The principle expressed in the statute works within the words, as the motive power within the machine. Just as there are sometimes found inert parts of a machine, which are net in due proportion to the power to be developed and consequently are but a hindrance and obstacle to its proper functioning, so there may be inert parts in the text expressing a statute. It may be that a statute contains two ideas, if all expressions are taken in their natural meaning. If, however, one or more of these expressions are taken in a metaphorical sense, or if one broadens some term beyond the ordinary meaning, or contracts to a narrower sense, possibly there may be six more ideas found in its provisions. Now the problem arises whether a lawyer may in such a case elect to consider these additional meanings also, assuming that for once the mode of expression chosen has been metaphorical, awkward, and unusual. The answer will have to be in the affirmative. For, as in ordinary daily life, so also in the statutes the mode of expression selected is by no means always the most ordinary, trite, and literal. If one were to use words always in the most common and overworked sense, the language of the statutes would lose all individuality and become schoolmasterly, stiff, and pedantic. Moreover, a wooden style, careful to give to each word the exact sense of daily conversation, would frequently be incapable of expressing some significant idea at all, or at least only by horrible circumlocutions and tortuous clauses. This would make the statute so awkward as to resemble some linguistic monster. Witness here the form of English statutes which are often absolutely astonishing in this respect. Now this ought never to be the case; for a statute ought to be also a literary work of art, so as, to some extent at least, to enter into the conscious memory of the people. Otherwise it can never become part and parcel of the popular mind but must remain strange and repellant. That, however, would work great injury to the legal education of the people.
7Decision 51, p. 274 (May 3, 1902).
From all this we may draw the following conclusion: in selecting the true meaning, the lawyer must bear in mind that the words may perhaps be metaphorical and unusual, so as to express their full meaning only approximately if taken literally; very much as one trying to explain the functions of a machine must bear in mind that the machine may have imperfections, possibly for no reason but because it had been put together in a hurry, or because a greater degree of precision was not required.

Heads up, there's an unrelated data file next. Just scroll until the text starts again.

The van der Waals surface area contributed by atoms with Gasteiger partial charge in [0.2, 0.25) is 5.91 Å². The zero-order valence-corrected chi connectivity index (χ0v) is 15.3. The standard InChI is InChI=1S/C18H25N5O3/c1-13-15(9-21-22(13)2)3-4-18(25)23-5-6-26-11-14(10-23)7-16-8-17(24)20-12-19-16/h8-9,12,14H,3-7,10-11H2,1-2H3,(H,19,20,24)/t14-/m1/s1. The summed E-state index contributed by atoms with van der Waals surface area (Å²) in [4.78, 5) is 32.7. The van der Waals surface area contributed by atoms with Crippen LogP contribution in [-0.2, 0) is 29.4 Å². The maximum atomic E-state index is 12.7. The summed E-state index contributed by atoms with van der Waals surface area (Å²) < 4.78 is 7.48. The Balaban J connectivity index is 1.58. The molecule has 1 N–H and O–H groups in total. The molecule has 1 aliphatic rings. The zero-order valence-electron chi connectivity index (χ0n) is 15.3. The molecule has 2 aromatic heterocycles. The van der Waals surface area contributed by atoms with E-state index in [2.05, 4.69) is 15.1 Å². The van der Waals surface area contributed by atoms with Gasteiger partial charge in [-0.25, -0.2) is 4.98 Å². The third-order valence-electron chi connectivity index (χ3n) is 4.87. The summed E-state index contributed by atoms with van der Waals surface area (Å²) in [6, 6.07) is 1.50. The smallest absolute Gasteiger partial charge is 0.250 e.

It is customary to speak of broad and narrow interpretation. These, however, are but special cases. In other ways also the expression may fail to cover the meaning exactly, both in respect of quantity and quality. One ought, therefore, to speak not merely of broad or narrow interpretation, but rather of interpretation which gives to the statute a significance apart from the inexact expressions of the text. This significance may be greater or less than the words may express, but it is also possible for it to change qualitatively. That would be a poor interpretation which could at most stay more or less within the literal text but could never go entirely beyond the literal meaning and introduce a new significance. For instance, where a statute speaks of "objection," we must be permitted to attach to the word "objection" in a given case a meaning other than the ordinary legal significance. We may conclude that the term is used untechnically and may include the rescission of a contract. Another illustration is the term "relative invalidity" of a patent. As used in the patent statute it does not mean invalidity at all but something entirely different.8